Monday, August 08, 2005

Scripture's Silence

All of the following was written by Grantley Morris at . It is an excellent look at how the Bible doesn't, in fact, give us all the answers, for a reason- to draw us closer to God. His website is chock-full of other really good stuff as well.


"Scripture’s silences are frustrating, but much of our frustration is because we often come to the Bible as if God has died and left a book of instructions. In reality, the Lord is our ever-present teacher and personal tutor. He has thoughtfully handed us a text book - a written summary of his teaching - but he is constantly with us to guide our reading of it and to help us with our questions.

"The Bible is all that God wishes to reveal to humanity as a whole, but there are additional, personal things he wishes to whisper in the ears of individuals. Personal guidance is a glaring example. We sometimes think we need to know when we don’t, but when your need to know is genuine, God will reveal it to you as you seek him. Don’t, however, expect what he tells you to necessarily be identical to what he tells others, any more than you would expect the Lord to tell every Christian to go to Africa as a missionary.

"Life would become oppressive and evangelism severely curtailed if we were to shun everything not specifically approved by Scripture.

"For example, the Bible gives no divine approval for the use of microphones - or even electricity or glass windows - in churches, nor for reading Scripture in any form other than hand-written scrolls, nor for using anything faster than animals or sailing ships for international communication and missionary endeavor.

"Scripture’s silence is not an invitation for us to dispute with each other, nor is it a license for us each to go our own way. It is a divine invitation for us to draw close to the heart of God, hear his intimate whispers, and joyfully honor him in holy submission to his greatness, delighting in his right to rule every aspect of our lives."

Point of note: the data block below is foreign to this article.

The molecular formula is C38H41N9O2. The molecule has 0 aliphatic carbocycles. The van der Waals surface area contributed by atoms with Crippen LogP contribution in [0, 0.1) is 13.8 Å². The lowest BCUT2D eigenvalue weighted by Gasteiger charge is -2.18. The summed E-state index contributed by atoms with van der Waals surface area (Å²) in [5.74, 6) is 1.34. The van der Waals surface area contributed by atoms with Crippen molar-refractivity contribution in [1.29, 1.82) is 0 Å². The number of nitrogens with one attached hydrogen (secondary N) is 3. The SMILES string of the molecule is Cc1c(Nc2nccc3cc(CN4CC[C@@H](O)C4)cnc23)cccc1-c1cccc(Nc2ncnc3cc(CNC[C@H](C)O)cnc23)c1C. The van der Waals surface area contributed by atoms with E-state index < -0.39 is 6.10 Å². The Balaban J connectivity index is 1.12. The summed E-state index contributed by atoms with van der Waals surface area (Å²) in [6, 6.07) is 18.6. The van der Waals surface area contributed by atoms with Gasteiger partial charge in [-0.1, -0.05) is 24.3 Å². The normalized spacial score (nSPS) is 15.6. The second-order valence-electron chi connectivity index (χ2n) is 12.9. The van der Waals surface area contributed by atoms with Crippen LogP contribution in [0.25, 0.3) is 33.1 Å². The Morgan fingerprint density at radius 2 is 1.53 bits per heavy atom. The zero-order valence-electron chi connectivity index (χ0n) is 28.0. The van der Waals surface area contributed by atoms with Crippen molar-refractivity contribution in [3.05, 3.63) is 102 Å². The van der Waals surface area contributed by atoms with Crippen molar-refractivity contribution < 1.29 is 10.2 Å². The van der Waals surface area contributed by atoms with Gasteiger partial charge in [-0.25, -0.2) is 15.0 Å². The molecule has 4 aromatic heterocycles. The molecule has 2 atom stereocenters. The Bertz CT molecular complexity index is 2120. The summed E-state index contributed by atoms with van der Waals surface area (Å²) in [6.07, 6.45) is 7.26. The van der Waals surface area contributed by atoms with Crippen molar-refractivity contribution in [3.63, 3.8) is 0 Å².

"If, however, the Bible is God’s perfect Word, it is perfect not only in what is says, but in what it does not say. God’s choice of what not to set out in black and white is as much a manifestation of his love and wisdom as any part of his Holy Word.

"A most beautiful consequence of God not specifically saying "thou shalt" or "thou shalt not" is that it drives us to seek not ink and paper but the very heart of God himself. We desperately need the written Word to keep us from deception and to set our general course, but God has ordained that for us to make necessary fine course adjustments requires the height of intimacy with our Lord. Above everything, the Lord longs for our fellowship and, whilst he does not want us to be anxious, if these uncertainties cause us to seek him more, he’s delighted!

"In our frustration, we are tempted to want a human to do what God has chosen not to do - reveal the heart of God without us passionately seeking the Lord. I dare not go beyond the Bible in giving moral pronouncements because that is dangerously encroaching on the sole right of God. It would be like a child I don’t know e-mailing me about what is the proper time for her go to bed each night. I might have strong views, but for me to nominate a time would be to violate her parents’ rights and risk their anger by either implying they are too strict or too lenient.

"Beside the insult it is to God for anyone to go beyond God’s Word in making moral pronouncements for others, the obvious problem is who could we trust to make correct judgments? Any fool can make moral pronouncements, but the truth is that we have one Judge and one Law Maker and it is to him that you should look. And if someone were capable of being God’s personal spokesperson to you, he or she would be robbing you of a divinely-initiated motivation to get so close to God that you hear his gentlest whisper and to involve him in the most intimate part of your life."


"...even under the Law, the only way to truly know right from wrong was through fellowship with God. Devout Jews, however, typically poured enormous effort into knowing the Book of God, but little into knowing the God of the Book. They ended up knowing Scripture so well and understanding it so little that they could ‘prove’ emphatically that the Son of God was guilty of blasphemy and that it was their holy duty to murder their Messiah.

"How vital it is to pray with the psalmist that God reveal to us his understanding of his Word (Psalm 119:18)! The frightening thing is that most of us imagine we could never make the same mistake as the clean-living, Bible-revering, Christ-killing First Century theologians. Tragically, those devout people were equally certain they would never make the same mistake of their forefathers who murdered the prophets.

"Everyday we walk though a spiritual minefield, foolishly unaware that at any moment just one false step could be disastrous. The entire Christian life must be lived in total dependence upon our Lord. We either cling to Christ, trusting him alone - not our intellect, knowledge and experience - or the consequences are unthinkable."

1 comment:

EZ-Bozy said...

no fair copy and pasting blogs.